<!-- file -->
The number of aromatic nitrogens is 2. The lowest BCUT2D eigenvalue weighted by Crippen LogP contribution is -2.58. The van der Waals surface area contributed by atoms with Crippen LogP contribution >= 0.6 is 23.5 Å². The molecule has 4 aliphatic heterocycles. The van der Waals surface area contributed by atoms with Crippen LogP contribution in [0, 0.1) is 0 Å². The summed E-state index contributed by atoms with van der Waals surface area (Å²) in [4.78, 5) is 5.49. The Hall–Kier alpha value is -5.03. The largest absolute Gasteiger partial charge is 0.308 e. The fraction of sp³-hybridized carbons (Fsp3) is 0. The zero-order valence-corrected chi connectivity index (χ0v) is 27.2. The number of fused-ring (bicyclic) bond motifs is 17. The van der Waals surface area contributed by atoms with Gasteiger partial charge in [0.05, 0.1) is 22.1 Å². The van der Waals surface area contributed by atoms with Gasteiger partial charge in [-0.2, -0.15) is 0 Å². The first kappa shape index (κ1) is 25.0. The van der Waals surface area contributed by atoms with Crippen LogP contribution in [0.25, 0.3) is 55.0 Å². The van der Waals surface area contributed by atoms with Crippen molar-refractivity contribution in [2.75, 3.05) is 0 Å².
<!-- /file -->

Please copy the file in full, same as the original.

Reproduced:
The number of aromatic nitrogens is 2. The lowest BCUT2D eigenvalue weighted by Crippen LogP contribution is -2.58. The van der Waals surface area contributed by atoms with Crippen LogP contribution >= 0.6 is 23.5 Å². The molecule has 4 aliphatic heterocycles. The van der Waals surface area contributed by atoms with Crippen LogP contribution in [0, 0.1) is 0 Å². The summed E-state index contributed by atoms with van der Waals surface area (Å²) in [4.78, 5) is 5.49. The Hall–Kier alpha value is -5.03. The largest absolute Gasteiger partial charge is 0.308 e. The fraction of sp³-hybridized carbons (Fsp3) is 0. The zero-order valence-corrected chi connectivity index (χ0v) is 27.2. The number of fused-ring (bicyclic) bond motifs is 17. The van der Waals surface area contributed by atoms with Gasteiger partial charge in [0.05, 0.1) is 22.1 Å². The van der Waals surface area contributed by atoms with Gasteiger partial charge in [-0.2, -0.15) is 0 Å². The first kappa shape index (κ1) is 25.0. The van der Waals surface area contributed by atoms with Crippen LogP contribution in [0.25, 0.3) is 55.0 Å². The van der Waals surface area contributed by atoms with Crippen molar-refractivity contribution in [2.75, 3.05) is 0 Å².